Hot off the heels of another debate, a news commentator mentioned this morning that there should not be any “undecided” voters left out there, only “in-denial” voters. Of course, he is referencing the lopsided electoral race going on in our country. Donald J. Trump is in a fight both for his life and the White House against Hillary Rodman Clinton. Along the way, the unorthodox method of his campaign teaches principles everyone can learn about branding.
Experience seems to be on the side of the former first lady and secretary of state, but so does a checkered past riddled with alleged scandals. On the other side of the ticket, the option does not seem to be shining for Trump. After a couple of failed marriages, a lifestyle written like a tabloid section and his recent missteps, Trump is not giving American voters much to choose from either.
So where do you stand? At this point, just days before the election, I am hoping you have made peace with your decision and can live with whatever consequences are associated with it. What has been a phenomenon, that I am sure will be studied for decades to come, is how an unlikely candidate in Trump has ascended to such a high rating. When he began his presidential run last year, many assumed he would not even make it out of the primaries. But here we are just a couple of weeks out from Election Day and he is still in the race. In fact, he holds a marginal lead over Clinton in some key states.
Like many, I am left scratching my head about the tens of thousands who gather weekly at his rallies across the nation. What are they seeing in him that I may have missed? It reminds me of a quote I ran across from Horace Greely that says:
Fame is a vapor, popularity an accident and riches take wings. Only one thing endures and that is character.
This speaks volumes in an era where people seem more obsessed with online flare, popularity, and crowds instead of a steady growth in the department of character. Along with his many visible flaws, Mr. Trump has seemed to tap into a market and niche that is undeniable. Like him or not, he has struck a chord with millions and it may behoove us to take note of his methods. Here are a few principles the Trump campaign teaches about branding:
First, Trump has tapped into an emotional hotbed of concerns. Americans by far feel their liberties are being challenged and diminished by illegal immigration. These undocumented immigrants are viewed as some type of freedom-thief here to erode the fabric of America. Mr. Trump came along and with just a few words swung the emotions of so many his way.
His speeches have a familiar thread week after week; build the wall and create a deportation army to round-up all the illegals and send them back. This claim and message are wild considering most Americans came to this country as an immigrant. Picture the reception many would have received on Ellis Island if protestors met them screaming “Go back to where you came from!” I am afraid we would not have the rich cultural American we enjoy today.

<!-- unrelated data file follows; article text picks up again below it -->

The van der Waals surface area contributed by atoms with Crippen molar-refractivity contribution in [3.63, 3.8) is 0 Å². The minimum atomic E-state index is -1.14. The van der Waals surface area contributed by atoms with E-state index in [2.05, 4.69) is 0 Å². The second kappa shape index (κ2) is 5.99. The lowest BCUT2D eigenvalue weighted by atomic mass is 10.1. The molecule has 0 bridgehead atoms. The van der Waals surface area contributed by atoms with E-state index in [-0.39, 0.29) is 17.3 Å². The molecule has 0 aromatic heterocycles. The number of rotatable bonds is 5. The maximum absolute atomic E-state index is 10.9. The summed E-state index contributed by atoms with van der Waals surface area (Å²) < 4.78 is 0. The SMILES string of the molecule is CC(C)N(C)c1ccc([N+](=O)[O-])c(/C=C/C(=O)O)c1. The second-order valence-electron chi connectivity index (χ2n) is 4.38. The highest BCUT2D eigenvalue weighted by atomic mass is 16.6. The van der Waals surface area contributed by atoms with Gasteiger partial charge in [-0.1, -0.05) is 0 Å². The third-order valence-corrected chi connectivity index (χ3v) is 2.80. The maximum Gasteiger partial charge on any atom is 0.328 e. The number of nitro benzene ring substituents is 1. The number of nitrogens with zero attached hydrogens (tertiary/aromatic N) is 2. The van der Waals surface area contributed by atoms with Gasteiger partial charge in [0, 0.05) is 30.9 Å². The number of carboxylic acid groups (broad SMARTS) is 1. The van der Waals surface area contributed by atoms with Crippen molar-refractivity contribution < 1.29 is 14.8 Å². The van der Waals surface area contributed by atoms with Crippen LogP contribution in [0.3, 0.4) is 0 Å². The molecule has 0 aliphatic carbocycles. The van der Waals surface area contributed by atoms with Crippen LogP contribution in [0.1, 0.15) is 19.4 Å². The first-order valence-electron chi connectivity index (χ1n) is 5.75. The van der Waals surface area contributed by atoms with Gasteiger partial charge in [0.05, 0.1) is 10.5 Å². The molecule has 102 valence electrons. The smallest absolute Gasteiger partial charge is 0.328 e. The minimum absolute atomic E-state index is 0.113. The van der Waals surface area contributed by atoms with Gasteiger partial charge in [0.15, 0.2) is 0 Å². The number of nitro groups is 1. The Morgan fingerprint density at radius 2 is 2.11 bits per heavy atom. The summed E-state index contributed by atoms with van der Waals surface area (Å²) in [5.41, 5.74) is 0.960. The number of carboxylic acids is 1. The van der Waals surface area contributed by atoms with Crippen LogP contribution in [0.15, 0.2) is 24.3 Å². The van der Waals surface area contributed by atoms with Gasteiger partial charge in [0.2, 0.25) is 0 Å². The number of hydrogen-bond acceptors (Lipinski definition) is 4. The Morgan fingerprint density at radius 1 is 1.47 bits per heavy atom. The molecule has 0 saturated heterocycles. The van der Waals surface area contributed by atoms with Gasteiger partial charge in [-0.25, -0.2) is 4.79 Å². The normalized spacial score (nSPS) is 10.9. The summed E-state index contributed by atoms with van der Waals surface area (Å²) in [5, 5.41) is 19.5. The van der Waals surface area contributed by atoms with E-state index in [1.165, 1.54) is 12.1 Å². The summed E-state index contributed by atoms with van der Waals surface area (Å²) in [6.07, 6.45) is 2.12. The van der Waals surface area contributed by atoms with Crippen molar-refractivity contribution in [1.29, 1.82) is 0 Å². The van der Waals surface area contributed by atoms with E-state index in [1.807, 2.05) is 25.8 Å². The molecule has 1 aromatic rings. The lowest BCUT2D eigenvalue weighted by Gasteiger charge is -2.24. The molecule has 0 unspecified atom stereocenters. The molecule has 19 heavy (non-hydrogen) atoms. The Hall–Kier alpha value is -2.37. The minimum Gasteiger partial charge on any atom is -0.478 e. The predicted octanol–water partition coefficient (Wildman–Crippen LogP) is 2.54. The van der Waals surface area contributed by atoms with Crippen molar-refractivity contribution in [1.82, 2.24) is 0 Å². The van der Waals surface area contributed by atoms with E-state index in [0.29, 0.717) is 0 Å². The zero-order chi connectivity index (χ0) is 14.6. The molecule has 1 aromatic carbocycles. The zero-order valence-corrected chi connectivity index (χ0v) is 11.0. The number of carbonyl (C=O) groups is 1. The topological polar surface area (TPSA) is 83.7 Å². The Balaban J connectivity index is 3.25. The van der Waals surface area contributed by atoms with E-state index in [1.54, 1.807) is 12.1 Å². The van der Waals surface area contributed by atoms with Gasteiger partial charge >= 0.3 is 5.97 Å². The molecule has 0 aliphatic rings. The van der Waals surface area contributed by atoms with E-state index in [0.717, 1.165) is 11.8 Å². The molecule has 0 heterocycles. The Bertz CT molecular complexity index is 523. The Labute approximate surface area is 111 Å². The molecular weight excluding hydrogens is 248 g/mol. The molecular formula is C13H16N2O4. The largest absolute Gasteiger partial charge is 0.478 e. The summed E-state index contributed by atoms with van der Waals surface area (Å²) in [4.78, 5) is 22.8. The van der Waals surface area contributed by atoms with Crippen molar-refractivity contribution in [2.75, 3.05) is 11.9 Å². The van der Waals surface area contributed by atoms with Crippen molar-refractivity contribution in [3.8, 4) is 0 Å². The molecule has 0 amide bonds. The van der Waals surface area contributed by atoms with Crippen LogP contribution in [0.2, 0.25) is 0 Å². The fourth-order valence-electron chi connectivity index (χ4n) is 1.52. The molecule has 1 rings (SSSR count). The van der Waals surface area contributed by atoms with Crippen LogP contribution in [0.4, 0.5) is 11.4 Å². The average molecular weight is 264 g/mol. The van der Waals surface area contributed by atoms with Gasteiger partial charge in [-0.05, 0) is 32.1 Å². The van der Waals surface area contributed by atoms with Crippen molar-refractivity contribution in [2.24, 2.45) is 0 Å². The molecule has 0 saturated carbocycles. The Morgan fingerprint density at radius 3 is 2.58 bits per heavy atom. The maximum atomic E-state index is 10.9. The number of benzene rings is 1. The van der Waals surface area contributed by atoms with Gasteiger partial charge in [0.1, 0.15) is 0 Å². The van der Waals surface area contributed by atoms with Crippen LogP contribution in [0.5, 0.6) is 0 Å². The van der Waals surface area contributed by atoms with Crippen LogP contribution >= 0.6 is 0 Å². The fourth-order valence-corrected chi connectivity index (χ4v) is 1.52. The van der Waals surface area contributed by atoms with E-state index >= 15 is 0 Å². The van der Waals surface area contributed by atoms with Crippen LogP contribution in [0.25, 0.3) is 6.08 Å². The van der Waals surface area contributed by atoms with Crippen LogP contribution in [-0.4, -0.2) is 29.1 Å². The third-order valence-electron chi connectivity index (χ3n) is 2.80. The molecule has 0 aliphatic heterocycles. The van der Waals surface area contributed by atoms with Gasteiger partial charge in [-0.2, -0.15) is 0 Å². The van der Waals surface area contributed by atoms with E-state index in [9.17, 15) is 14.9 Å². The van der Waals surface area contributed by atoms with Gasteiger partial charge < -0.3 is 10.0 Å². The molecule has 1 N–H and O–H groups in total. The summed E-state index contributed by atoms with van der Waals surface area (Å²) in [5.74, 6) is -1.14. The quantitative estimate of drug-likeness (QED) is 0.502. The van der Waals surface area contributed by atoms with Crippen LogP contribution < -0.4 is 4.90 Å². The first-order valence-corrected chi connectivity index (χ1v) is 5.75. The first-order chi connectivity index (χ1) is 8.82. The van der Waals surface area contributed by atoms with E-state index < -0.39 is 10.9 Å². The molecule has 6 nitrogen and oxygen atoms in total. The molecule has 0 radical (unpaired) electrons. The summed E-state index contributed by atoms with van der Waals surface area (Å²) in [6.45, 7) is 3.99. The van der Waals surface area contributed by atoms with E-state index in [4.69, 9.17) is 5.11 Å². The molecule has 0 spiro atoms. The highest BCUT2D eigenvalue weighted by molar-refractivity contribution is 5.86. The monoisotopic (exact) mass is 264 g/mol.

Next, Trump has seemed to capitalize on the media’s propensity to cover him. In other words, he’s figured out how to manipulate things in his favor. Love him or hate him, he has mastered this art. He runs his campaign like an episode of a reality TV show. With his many “tune in next time” tactics, he keeps his name in the news cycle. The networks are always talking about him and he loves it. Some would consider this a fluke or attribute it to randomness, but it is apparent this is strategic. By controlling the narrative he continues to influence.
We all can take note of this as it pertains to our personal brand. It’s time to take control of how you are perceived. Instead of reacting to everything, it may be time to go on the offensive and be proactive about things.
Last, Donald J. Trump is keen on surrounding himself with surrogates who echo his messages religiously. Have you noticed the synchronization between himself, his campaign manager and every person who is on TV bearing the Trump brand? They talk in concert to whatever the message is for that day. Rarely do you catch any dissension among his top advisors; Instead, they stick to the message as if their lives depended on it.
Imagine the power of your brand (whatever that brand may be) if the people you collaborated with were on the same page. A unified message is often the missing link to greatness. When a team is all over the place and cannot seem to connect the dots, leaders are left frustrated and exhausted chasing the vision from behind. Trump knows to get even close to the Oval Office, he needs a collaborative effort.
Whatever the fate of the United States is, we will find out in a few days. Until then we will be left with an over saturation of news coverage and all things Trump. I do not know if he will be America’s 45th president, but I know for a fact that the way elections are strategized and covered by the news will never be the same. Just as in 2008 and 2012 Barak Obama shifted the landscape of electoral success, Donald J. Trump has done the same. Whether for good or bad, he has left an indelible mark on the canvas of politics worldwide. As the country awaits the results of the American vote, take note of the principles Trump and his controversial campaign teaches about branding.
Opinion by Early Jackson
(Edited by Cherese Jackson)
Liberty Voice: In an Era Where Reality TV Reigns There Is No Wonder Americans Love Trump
Inline Image Courtesy of Chris & Karen Highland – Flickr License
Top and Featured Images Courtesy of Gage Skidmore – Flickr License
One thought on “Principles the Trump Campaign Teaches About Branding”
No Comparison between the Two. Trump is the One. Vote Trump.
Comments are closed.